Maybe the answer lies somewhere in the middle between reusable and single use. Aesthetics are a huge difference between the two, with single use being designed to serve a purpose before it is thrown into the recycling bin, while effort goes into the design of a reusable product to increase its appeal. However, what if that was transferred over to single-use products and consumers were provided with an incentive to use that single-use plastic for something else entirely? Hacks for repurposing waste pop up on the website and social media all the time, but as for the hospitality and catering sector, it is an intriguing possibility whether this is something that can be actively considered in the future as part of our packaging.

Reusable absence is just temporary

What has been clear over the last year is that reusable products have not been totally abandoned and, in fact, there has been a willingness to find ways of reintegrating them.

Just as Costa and Starbucks took their reusable products off the menu, we also saw them attempt to bring them back before they were withdrawn again as Covid cases began to spike across the UK. McDonald’s also announced in September that it would be testing a new system of reusable, returnable coffee cups at some point this year.

Beyond what the news is saying, here are some further thoughts that have been contributed by three industry leaders:

Mike Strange, director of corporate catering company, City Pantry, said, “We’ve seen the hunger for reusable products amongst consumers and I’m confident that this will return as soon as permitted. Of course, some packaging isn’t appropriate to be reusable and innovation in compostable packaging is essential.”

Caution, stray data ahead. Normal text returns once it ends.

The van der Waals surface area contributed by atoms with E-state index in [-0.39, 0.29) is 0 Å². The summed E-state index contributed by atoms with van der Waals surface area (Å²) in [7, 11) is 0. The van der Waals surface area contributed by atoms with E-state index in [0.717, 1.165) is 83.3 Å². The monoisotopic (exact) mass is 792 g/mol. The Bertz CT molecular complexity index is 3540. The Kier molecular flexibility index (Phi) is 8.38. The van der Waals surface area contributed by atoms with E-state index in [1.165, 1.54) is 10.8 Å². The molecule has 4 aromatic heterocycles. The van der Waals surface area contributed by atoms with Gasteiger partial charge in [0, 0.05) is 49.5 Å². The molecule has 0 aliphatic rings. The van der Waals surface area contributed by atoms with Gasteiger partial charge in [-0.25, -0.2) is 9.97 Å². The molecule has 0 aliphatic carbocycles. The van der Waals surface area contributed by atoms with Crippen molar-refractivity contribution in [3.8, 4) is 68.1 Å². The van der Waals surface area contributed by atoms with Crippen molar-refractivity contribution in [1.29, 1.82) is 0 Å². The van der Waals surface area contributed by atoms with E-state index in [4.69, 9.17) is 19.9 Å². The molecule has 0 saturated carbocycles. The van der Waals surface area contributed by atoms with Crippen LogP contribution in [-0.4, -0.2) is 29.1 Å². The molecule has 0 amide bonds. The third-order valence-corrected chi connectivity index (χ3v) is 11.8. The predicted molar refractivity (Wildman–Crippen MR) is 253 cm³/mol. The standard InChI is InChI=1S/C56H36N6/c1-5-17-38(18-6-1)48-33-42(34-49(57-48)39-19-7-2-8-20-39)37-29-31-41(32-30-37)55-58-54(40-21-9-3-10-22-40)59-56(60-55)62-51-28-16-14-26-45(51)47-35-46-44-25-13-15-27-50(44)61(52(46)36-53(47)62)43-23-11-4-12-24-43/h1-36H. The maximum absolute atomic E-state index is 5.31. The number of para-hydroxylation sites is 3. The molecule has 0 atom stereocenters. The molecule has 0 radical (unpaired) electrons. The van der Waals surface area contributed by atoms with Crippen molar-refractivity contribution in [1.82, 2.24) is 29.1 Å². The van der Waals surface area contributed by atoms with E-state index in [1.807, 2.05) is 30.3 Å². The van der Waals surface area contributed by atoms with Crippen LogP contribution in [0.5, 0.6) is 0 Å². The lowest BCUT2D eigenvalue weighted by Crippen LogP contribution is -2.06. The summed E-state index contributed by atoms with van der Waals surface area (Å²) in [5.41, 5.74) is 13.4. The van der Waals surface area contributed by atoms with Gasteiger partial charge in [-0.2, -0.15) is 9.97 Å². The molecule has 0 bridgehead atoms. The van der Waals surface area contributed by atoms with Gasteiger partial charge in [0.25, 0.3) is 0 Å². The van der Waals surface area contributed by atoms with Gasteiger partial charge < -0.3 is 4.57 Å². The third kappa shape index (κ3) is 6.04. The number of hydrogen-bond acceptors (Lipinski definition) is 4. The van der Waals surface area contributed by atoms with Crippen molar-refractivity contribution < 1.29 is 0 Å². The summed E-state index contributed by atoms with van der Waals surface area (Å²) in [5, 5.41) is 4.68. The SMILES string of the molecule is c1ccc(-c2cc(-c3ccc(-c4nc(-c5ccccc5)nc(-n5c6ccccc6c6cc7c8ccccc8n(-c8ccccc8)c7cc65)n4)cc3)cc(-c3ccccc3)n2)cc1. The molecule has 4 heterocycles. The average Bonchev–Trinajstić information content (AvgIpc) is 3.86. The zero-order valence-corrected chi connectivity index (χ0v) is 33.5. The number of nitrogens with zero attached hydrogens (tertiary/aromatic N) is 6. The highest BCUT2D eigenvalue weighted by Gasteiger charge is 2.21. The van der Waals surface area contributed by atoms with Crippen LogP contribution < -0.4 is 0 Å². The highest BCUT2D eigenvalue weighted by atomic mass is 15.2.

Mark Hilton, head of sustainable business at Eunomia and co-author of City to Sea’s Food-to-go report, said, “There is a strong and building pressure to increase the use of reusables — the pandemic has only created a blip. Ireland and France have stopped the use of single-use cups for eating in for example, and refills in general are now strongly on the cards at the EU level.”

He noted that there is little evidence that disposables are safer and government advice is generally that reusables can be used. “In fact, logic suggests that reusables can be safer than single-use. For a disposable cup, store staff take the cup out of the packaging, touching it (often without gloves), hold it while pouring the coffee then have their fingers on the lid (to press it down), which people then drink out of! The user then puts that in a bin, which other people will touch.”

Dinesh Patel, a former MasterChef finalist, said, “Based on the current pandemic I don’t think it would be safe for us [anytime soon] to be returning to coffee shops with our reusable cups in hand. But moving forward, I do feel it’s important that food and catering industry companies need to focus and make smart choices on recyclable, biodegradable, and compostable packaging and products.” He shared that, in the current climate, with a focus on safety, “many within the industry have unfortunately opted once again for single-use plastics but we need to remember that we can still make well informed and environmentally friendly choices while trying to be as safe as possible within regulations.”

I also believe that reusable products will return at some point in the future. For now, though, that’s not possible. Single-use will continue to be our go-to, but proper education is required to ensure that our use of it does not spiral out of control in the interim. The catering and hospitality sector has gone to great lengths, in my opinion, to become one of the most environmentally conscious industries in the world and has a big part to play in ensuring its customers are not only purchasing greener and recyclable products, but are also disposing of it properly or, are given an incentive to repurpose it.

As an industry, the onus is on to ensure we’re still doing our bit to curb what is once again becoming a huge issue.

  • Steve Lloyd is CEO at Catering24, a UK-based supplier of disposable catering supplies & packaging.